An electron microscope study of cytoplasmic organelle transformations in developing mouse oocytes

  • Saul Wischnitzer


The development of the mouse oocyte during the primordial, primary and secondary follicular growth stages was studied by means of the electron microscope.

During the early stages of oocyte maturation, mitochondrial multiplication takes place along with an apparent temporary transition from round to oval shape. The internal structure of many of the mitochondria is altered by separation of membranes of a crista to form a vacuole. This enlarges to pear-shaped configurations and gradually it forms so large a structure as to result in compression of adjacent cristae, thereby altering the entire appearance of the organelle.

Dense round bodies encapsulated by a single membrane are found in the cytoplasm of oocytes of primary follicles near the periphery. The Golgi complex appears in primary follicle oocytes as an aggregation of vesicles. Gradually the number of lamellae in the complexes increase and these organelles become more peripherally located. The “Balbiani yolk nuclei“ apparently is represented by a conglomeration of Golgi complexes and are present only in primordial and young primary follicle oocytes.

The endoplasmic reticulum appears in the early stages only as rough-surfaced vesicles. At later stages individual cisternae become prominent. Apparently, a modified form of E. R. appears during maturation of the secondary follicle oocyte.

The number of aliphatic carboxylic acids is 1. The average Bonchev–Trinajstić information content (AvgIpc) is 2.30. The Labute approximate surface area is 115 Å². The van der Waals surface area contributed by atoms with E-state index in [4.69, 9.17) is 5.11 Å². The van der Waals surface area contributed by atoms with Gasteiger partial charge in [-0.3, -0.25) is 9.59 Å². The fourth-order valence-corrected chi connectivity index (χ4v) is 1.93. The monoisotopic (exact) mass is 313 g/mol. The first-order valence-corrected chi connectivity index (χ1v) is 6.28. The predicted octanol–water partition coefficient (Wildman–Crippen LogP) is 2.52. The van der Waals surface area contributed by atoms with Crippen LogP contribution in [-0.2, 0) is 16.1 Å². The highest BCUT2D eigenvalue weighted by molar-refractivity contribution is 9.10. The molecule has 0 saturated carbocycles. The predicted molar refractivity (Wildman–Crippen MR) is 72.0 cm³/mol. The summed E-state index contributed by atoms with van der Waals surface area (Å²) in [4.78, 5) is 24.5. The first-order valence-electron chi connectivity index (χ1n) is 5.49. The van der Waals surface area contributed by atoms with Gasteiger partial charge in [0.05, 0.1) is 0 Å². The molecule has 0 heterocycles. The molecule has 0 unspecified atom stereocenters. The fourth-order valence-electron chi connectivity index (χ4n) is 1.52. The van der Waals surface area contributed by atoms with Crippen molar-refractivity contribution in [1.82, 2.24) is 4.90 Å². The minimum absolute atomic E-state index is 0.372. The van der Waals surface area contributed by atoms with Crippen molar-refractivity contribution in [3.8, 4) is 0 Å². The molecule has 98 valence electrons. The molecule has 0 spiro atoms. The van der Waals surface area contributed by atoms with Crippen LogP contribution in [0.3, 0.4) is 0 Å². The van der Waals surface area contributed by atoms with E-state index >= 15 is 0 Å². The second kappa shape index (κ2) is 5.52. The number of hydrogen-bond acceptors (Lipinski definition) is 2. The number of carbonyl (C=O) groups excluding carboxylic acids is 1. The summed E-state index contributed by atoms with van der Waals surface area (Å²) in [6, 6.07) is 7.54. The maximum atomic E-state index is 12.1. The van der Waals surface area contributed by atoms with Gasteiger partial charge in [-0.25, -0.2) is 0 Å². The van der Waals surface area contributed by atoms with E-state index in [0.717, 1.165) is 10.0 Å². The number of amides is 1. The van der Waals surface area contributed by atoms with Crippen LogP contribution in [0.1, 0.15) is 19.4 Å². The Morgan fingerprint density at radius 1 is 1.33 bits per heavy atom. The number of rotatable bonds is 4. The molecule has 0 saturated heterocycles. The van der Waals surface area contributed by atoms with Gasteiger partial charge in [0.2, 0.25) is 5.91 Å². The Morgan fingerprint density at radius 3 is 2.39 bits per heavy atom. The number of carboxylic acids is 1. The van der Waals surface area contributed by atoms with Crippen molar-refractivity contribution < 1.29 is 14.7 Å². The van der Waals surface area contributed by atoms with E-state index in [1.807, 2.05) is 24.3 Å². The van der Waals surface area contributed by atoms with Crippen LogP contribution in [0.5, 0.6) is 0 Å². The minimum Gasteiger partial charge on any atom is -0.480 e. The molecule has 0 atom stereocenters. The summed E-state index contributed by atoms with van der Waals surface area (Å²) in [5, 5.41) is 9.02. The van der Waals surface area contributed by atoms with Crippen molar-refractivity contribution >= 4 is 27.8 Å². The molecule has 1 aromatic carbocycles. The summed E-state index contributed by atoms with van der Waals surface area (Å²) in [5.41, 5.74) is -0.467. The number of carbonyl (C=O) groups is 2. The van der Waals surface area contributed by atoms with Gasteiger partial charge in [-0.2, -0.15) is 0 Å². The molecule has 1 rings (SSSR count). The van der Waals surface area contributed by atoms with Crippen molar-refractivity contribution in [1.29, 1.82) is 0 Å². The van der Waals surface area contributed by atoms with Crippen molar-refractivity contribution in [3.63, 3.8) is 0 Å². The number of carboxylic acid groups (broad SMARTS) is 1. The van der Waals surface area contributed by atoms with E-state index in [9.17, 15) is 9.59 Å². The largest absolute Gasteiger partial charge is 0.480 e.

Multivesicular complexes, each consisting of two components, small vesicles and larger vesicles enclosing microvesicles (multivesicular bodies), were commonly found during all stages of oocyte growth. The secondary follicle oocytes frequently contain multilamellar bodies. These are commonly found in juxtaposition to the multivesicular complexes and also near the egg periphery and occasionally near the nuclear envelope.


Nuclear Envelope Oocyte Maturation Golgi Complex Mouse Oocyte Oval Shape 
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Copyright information

© Springer-Verlag 1970

Authors and Affiliations

  • Saul Wischnitzer
    • 1
  1. 1.Electron Microscope Laboratory, Department of BiologyYeshiva UniversityNew York City

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